Uncovering the Truth: Inspection and Testing Provision and the Inspection Contingency
Cori Lamont | August 09, 2016
In 2011, we started a series of articles exposing the truths of real estate practice and dispelling any perpetuated myths. Over the course of the last several years, these articles have discussed protected buyers, as-is transactions, buyer agency, procuring cause, use of non-approved forms, and three articles specifically on the inspection contingency and the inspection report when the deal falls apart. And even though we have written at length about the inspection contingency and the inspection report, there is one area left to focus on during our dispelling of rumors: the Inspection and Testing provision.
The Inspection and Testing provision of the WB-11 Residential Offer to Purchase (WB-11) on lines 395-409 is located in the offer immediately before the inspection contingency. This section on lines 395-409 essentially lays the foundation of the inspection contingency.
There is no doubt that the inspection contingency is a contender for the title of “the contingency with the most asked questions” on the WRA Legal Hotline. Seriously, the inspection contingency is always the top one or two on the hotline report that details the most-asked questions. However, it’s the Inspection and Testing section of the offer that sets the entire inspection contingency conversation. Therefore, this urban legend article about inspection contingencies begins on line 395 of the WB-11.
Myth #1 **
There is no definition of “test” in the offer to purchase.
The truth: Lines 398-399 of the WB-11 state, “A ‘test’ is defined as the taking of samples of materials such as soils, water, air or building materials from the Property and the laboratory or other analysis of these materials.”
The inspection contingency specifically states that it only authorizes inspections — not testing — per line 410 of the WB-11. In order for the buyer to be permitted to test, the contract must include a testing contingency. For clarification as to the difference between an inspection and a test, look to the Inspection and Testing provision on lines 395-402 of the WB-11. The blank lines of the inspection contingency are not for the buyer to insert testing items, including “all tests deemed necessary and appropriate as recommended by the home inspector.” The inspection contingency would allow follow-up inspections noted in the inspector’s report, but the authority does not extend to testing.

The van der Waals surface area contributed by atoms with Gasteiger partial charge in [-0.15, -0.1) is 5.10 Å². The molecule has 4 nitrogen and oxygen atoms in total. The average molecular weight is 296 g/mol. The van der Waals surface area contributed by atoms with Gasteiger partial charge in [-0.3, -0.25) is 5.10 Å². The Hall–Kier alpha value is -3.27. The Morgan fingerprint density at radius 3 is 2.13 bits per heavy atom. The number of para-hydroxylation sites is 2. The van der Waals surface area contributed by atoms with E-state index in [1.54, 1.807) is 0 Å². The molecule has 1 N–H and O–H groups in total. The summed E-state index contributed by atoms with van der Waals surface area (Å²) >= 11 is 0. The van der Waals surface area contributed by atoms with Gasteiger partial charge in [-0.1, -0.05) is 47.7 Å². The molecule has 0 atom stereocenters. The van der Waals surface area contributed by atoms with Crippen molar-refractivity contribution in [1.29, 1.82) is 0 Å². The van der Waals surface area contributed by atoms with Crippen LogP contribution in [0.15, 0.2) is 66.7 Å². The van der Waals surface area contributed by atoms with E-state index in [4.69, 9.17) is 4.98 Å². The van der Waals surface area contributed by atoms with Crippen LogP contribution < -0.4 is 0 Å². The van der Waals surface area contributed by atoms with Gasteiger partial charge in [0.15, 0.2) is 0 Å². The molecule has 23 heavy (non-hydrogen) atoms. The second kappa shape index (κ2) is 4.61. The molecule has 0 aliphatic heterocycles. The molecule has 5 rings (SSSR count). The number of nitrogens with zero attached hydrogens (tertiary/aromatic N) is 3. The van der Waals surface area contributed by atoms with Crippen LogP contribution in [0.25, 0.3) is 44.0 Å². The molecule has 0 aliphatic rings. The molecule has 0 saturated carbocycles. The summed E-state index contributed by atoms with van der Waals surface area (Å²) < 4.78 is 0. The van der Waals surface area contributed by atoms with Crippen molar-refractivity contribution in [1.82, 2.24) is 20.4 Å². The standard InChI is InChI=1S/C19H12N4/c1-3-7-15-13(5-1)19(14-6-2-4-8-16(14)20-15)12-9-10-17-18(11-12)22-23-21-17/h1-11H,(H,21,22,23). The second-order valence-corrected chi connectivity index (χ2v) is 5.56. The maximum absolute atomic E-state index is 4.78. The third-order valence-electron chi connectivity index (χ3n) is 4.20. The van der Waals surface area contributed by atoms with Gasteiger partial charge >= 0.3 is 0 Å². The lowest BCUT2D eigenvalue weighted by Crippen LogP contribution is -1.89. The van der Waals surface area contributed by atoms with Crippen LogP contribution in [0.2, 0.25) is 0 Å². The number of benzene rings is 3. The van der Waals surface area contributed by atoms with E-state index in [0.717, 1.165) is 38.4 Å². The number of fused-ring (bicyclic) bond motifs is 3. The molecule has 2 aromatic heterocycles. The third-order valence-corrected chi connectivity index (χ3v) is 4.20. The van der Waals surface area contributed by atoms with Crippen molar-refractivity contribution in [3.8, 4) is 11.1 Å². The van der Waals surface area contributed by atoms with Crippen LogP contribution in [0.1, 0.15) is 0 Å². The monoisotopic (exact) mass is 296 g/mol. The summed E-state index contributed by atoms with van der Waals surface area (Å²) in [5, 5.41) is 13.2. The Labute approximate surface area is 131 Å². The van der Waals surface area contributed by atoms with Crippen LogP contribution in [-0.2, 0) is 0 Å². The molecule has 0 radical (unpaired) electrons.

The note on lines 403-405 of the WB-11 cautions, “Any contingency authorizing testing should specify the areas of the Property to be tested, the purpose of the test, (e.g., to determine if environmental contamination is present), any limitations on Buyer’s testing and any other material terms of the contingency.” A testing contingency should specify who will conduct the test, when and where it will be conducted, what standards will trigger the buyer’s ability to request remediation or terminate the offer, and whether the seller will have the right to cure.